The role of evaporation in treating challenging effluents

HRS Heat Exchangers Pty Ltd

By Matt Hale*
Friday, 21 June, 2024

The role of evaporation in treating challenging effluents

Wastewater and effluent can take many different forms, from relatively clean water that can be safely discharged to the environment with little or no treatment, to extremely challenging effluent containing high levels of dissolved or suspended solids, chemicals and biological material, many of which can no longer be discharged to the environment or even public sewage systems.

The exact types of treatment used will vary depending on many factors; however, evaporation is becoming increasingly popular as a way of effectively separating the liquid and solid waste streams.

Examples of difficult effluents

Landfill leachate is formed from water that has entered the landfill from external sources (rainfall, surface water and groundwater) as well as the putrefaction of waste materials in the landfill. Landfill leachate typically contains both dissolved and suspended materials, such as organic matter, cations, heavy metals and other complex organic molecules like PCBs and dioxins. Where large volumes of building waste or gypsum have been disposed of, hydrogen sulfide may also be an issue.

Industrial wastewater streams can include heavy metals, halogen compounds and other potentially harmful nutrients or suspended solids. Most countries or regions around the world have strict rules on the treatment and discharge of such waste streams, including requirements for the ‘zero discharge’ of wastewater.

High levels of dissolved or suspended organic materials can also make effluent very difficult to treat. A few examples include liquid tannery waste, effluent from fish farms and wastewater streams from abattoirs or even blood-processing laboratories.

Because of this variation in material and treatment situation there is also a wide range of well-known treatment techniques that can be used to treat them. Nowadays, the use of evaporation technologies to separate difficult effluents into water and solid waste streams (or highly concentrated sludges) is becoming increasingly common.

Zero liquid discharge and evaporation

Zero liquid discharge (ZLD) is a liquid waste stream treatment that involves transforming liquid waste streams into clean water (which can be reused) and a minimum volume of solid residues. It is particularly suitable for effluents that are hazardous, toxic or difficult to treat using other methods. A well-designed ZLD system will minimise or eliminate liquid waste streams, resulting in clean water for reuse or environmentally friendly discharge, and a solid residue suitable for further processing or safe disposal.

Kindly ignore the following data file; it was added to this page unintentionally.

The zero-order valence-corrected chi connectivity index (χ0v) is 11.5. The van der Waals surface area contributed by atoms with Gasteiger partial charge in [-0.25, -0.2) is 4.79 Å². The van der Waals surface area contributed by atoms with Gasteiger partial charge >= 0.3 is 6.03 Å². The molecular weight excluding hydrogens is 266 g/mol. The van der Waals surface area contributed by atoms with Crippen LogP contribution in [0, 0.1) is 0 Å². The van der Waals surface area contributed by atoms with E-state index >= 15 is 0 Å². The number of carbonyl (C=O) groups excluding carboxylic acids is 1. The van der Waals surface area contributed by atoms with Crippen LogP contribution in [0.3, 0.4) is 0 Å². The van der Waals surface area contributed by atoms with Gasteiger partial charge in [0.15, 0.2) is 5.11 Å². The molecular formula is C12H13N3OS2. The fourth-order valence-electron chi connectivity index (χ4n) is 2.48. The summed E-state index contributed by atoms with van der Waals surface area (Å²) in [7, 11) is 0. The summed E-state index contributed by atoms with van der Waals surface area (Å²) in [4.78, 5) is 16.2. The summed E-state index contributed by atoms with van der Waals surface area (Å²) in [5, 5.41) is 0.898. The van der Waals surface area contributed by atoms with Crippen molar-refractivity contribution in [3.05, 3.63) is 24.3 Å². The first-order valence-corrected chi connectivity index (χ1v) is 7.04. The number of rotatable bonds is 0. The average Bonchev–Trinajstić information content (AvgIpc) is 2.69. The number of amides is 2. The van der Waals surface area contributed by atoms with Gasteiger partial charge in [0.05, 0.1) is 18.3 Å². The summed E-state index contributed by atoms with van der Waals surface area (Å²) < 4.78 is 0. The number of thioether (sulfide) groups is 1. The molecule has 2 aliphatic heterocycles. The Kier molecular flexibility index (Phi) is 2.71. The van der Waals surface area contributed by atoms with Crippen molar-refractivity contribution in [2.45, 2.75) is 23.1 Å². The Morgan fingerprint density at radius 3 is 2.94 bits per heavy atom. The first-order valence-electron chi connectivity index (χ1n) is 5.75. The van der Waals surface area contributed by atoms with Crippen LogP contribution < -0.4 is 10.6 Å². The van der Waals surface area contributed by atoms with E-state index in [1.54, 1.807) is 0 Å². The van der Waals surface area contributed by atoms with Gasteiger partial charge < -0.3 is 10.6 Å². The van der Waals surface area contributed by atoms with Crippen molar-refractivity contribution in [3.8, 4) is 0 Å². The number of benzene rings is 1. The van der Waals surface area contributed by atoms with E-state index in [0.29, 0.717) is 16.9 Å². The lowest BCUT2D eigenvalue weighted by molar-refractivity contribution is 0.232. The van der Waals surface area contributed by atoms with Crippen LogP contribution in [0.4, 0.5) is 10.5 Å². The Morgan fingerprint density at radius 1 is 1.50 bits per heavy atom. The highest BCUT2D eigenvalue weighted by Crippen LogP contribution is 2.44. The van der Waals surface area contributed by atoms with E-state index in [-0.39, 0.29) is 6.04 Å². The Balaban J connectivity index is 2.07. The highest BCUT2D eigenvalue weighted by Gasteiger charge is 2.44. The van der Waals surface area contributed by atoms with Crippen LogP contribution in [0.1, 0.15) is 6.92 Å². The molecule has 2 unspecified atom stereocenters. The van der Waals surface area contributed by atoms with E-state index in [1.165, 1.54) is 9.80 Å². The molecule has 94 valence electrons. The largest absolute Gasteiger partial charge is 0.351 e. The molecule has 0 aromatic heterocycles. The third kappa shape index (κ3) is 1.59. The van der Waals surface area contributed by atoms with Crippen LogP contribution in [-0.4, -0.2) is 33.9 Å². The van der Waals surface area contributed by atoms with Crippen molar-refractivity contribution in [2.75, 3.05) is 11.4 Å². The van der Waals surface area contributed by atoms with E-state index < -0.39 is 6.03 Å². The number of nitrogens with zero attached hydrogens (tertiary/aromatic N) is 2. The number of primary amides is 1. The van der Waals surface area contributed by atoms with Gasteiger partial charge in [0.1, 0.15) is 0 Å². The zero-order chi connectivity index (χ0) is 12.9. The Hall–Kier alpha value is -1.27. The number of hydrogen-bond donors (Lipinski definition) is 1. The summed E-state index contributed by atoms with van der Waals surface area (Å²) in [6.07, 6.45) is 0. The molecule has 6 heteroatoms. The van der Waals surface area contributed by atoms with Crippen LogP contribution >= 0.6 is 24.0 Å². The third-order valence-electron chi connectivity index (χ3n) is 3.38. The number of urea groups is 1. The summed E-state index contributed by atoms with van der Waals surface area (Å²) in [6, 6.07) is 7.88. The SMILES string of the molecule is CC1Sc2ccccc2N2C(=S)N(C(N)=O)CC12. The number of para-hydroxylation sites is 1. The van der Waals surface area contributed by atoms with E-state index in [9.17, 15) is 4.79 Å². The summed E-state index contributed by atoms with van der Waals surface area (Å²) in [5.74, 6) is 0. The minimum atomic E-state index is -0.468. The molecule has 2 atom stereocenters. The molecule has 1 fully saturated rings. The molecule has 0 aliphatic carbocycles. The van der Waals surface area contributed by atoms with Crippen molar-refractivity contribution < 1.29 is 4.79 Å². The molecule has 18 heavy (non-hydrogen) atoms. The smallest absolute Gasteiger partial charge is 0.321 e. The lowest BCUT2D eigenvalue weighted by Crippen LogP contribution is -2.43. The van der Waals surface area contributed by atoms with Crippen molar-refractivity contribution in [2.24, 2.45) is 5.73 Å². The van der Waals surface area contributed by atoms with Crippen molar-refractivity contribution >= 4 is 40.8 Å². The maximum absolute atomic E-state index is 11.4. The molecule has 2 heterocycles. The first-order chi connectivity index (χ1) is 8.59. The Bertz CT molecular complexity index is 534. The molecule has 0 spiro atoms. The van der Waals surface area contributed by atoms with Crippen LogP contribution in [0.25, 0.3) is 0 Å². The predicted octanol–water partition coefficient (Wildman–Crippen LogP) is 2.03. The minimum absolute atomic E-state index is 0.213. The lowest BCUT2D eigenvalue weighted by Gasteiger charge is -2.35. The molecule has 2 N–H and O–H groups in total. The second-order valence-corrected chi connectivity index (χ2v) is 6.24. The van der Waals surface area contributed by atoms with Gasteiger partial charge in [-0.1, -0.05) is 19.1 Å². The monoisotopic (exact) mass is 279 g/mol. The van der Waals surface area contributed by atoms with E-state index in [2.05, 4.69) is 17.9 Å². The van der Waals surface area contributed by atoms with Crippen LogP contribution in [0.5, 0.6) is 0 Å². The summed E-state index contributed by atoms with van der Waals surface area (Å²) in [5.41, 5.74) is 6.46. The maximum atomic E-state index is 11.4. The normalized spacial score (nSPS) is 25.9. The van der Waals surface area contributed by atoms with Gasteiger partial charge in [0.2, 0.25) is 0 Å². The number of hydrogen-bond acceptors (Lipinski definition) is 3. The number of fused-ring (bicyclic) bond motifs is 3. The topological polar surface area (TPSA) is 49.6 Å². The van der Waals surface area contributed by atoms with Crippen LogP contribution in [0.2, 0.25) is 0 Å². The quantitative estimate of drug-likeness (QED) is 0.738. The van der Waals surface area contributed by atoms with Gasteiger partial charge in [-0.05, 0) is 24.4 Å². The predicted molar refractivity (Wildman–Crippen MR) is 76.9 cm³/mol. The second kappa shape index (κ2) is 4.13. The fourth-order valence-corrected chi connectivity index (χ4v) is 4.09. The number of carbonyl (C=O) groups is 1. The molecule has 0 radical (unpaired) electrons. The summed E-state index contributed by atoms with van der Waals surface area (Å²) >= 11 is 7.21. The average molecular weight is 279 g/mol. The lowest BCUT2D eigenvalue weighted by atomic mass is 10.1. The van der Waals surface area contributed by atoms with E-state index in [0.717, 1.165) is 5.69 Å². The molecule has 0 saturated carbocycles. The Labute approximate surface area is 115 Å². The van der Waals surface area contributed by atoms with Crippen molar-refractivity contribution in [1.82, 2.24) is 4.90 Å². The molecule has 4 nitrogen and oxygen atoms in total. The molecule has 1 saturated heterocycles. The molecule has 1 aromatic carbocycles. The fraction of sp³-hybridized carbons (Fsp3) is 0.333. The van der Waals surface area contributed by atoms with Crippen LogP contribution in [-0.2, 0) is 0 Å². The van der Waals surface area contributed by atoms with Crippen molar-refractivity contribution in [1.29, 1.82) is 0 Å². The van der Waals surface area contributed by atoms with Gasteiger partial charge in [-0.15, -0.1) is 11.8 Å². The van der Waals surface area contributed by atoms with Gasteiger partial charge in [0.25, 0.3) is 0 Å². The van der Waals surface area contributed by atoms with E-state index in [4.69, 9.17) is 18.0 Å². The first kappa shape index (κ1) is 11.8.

However, separating the water from the effluent requires large amounts of energy: it takes roughly six times more energy to evaporate water (latent heat) at its boiling point than the energy needed to actually bring it to that boiling point (sensible heat). For this reason, the evaporation processes used for ZLD usually include energy optimisation in the form of multistage evaporators, thermal vapour recompression (TVR) or mechanical vapour recompression (MVR).

HRS has installed a number of evaporation systems to treat difficult effluents. Some of these are true ZLD systems, while others reduce the volume of liquid as sludges to enable more efficient management or further treatment.

Depending on the effluent being processed, a range of technologies can be used to design the most optimal ZLD process. Energy optimisation methods (multistage, TVR, MVR) can be combined with different heat transfer technologies and the overall process is separated into three steps:

  1. Evaporation/concentration: The product is concentrated to just below its maximum concentration (saturation).
  2. Cooling: If the maximum solubility curve is steep (large concentration at high temperature, low concentration at low temperature), the product obtained in step 1 is cooled, provoking immediate precipitation of dissolved solids.
  3. Crystallisation: Crystallisation of the solids produced in step 2 occurs in specially designed crystallisation tanks. A supernatant layer of concentrated solution remains after this stage and is returned to step 1 for reprocessing.

The coolers and evaporators used in these situations must be designed to work with difficult materials with very high fouling potential. For this reason, a typical evaporator will use scraped surface evaporators that are self-cleaning and maintain optimal evaporation rates.

Scraped surface coolers are also used for cooling the saturated solutions that are sent to the crystallisation tanks. The result is an efficient process that can work continuously to treat the most challenging materials and effluents.

*Matt Hale is the International Sales & Marketing Director at HRS Heat Exchangers.

Related Articles

Is it a leak? Understanding the adiabatic process in pressure calibration

The adiabatic process is a physical phenomenon that can make us think our pressure calibration...

The case for industrial energy efficiency: thinking global and acting local

Australia needs to strengthen its transition to high-efficiency technology, enable its operations...

Heat regeneration should be a key consideration

Heat regeneration is the process whereby heat from a process that would otherwise be lost or...

  • All content Copyright © 2024 Westwick-Farrow Pty Ltd